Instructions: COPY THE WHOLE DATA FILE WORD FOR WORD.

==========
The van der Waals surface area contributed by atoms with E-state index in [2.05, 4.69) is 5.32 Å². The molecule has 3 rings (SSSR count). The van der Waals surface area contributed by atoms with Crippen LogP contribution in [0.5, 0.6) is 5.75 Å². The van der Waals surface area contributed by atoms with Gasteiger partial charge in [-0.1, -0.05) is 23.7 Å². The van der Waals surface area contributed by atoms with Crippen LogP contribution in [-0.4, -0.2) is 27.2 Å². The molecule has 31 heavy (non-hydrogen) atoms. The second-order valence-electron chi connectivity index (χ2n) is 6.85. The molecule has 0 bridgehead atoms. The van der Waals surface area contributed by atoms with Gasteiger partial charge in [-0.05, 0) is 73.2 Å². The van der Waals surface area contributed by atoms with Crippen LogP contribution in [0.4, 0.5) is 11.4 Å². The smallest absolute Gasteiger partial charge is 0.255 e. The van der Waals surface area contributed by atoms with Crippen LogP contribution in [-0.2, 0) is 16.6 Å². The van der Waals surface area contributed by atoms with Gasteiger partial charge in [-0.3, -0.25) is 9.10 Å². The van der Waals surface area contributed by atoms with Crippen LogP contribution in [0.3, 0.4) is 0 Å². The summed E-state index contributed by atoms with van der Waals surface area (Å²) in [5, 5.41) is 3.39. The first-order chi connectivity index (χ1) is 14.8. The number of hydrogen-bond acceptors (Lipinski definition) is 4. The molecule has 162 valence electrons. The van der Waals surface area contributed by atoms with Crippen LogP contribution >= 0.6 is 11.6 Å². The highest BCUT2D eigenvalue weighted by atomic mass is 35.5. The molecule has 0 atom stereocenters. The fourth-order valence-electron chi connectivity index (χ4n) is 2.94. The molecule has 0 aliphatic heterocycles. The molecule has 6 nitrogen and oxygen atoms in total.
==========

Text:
The van der Waals surface area contributed by atoms with E-state index in [2.05, 4.69) is 5.32 Å². The molecule has 3 rings (SSSR count). The van der Waals surface area contributed by atoms with Crippen LogP contribution in [0.5, 0.6) is 5.75 Å². The van der Waals surface area contributed by atoms with Gasteiger partial charge in [-0.1, -0.05) is 23.7 Å². The van der Waals surface area contributed by atoms with Crippen LogP contribution in [-0.4, -0.2) is 27.2 Å². The molecule has 31 heavy (non-hydrogen) atoms. The second-order valence-electron chi connectivity index (χ2n) is 6.85. The molecule has 0 bridgehead atoms. The van der Waals surface area contributed by atoms with Gasteiger partial charge in [-0.05, 0) is 73.2 Å². The van der Waals surface area contributed by atoms with Crippen LogP contribution in [0.4, 0.5) is 11.4 Å². The smallest absolute Gasteiger partial charge is 0.255 e. The van der Waals surface area contributed by atoms with Crippen LogP contribution in [-0.2, 0) is 16.6 Å². The van der Waals surface area contributed by atoms with Gasteiger partial charge in [-0.3, -0.25) is 9.10 Å². The van der Waals surface area contributed by atoms with Crippen LogP contribution in [0.3, 0.4) is 0 Å². The summed E-state index contributed by atoms with van der Waals surface area (Å²) in [5, 5.41) is 3.39. The first-order chi connectivity index (χ1) is 14.8. The number of hydrogen-bond acceptors (Lipinski definition) is 4. The molecule has 162 valence electrons. The van der Waals surface area contributed by atoms with Crippen LogP contribution >= 0.6 is 11.6 Å². The highest BCUT2D eigenvalue weighted by atomic mass is 35.5. The molecule has 0 atom stereocenters. The fourth-order valence-electron chi connectivity index (χ4n) is 2.94. The molecule has 0 aliphatic heterocycles. The molecule has 6 nitrogen and oxygen atoms in total.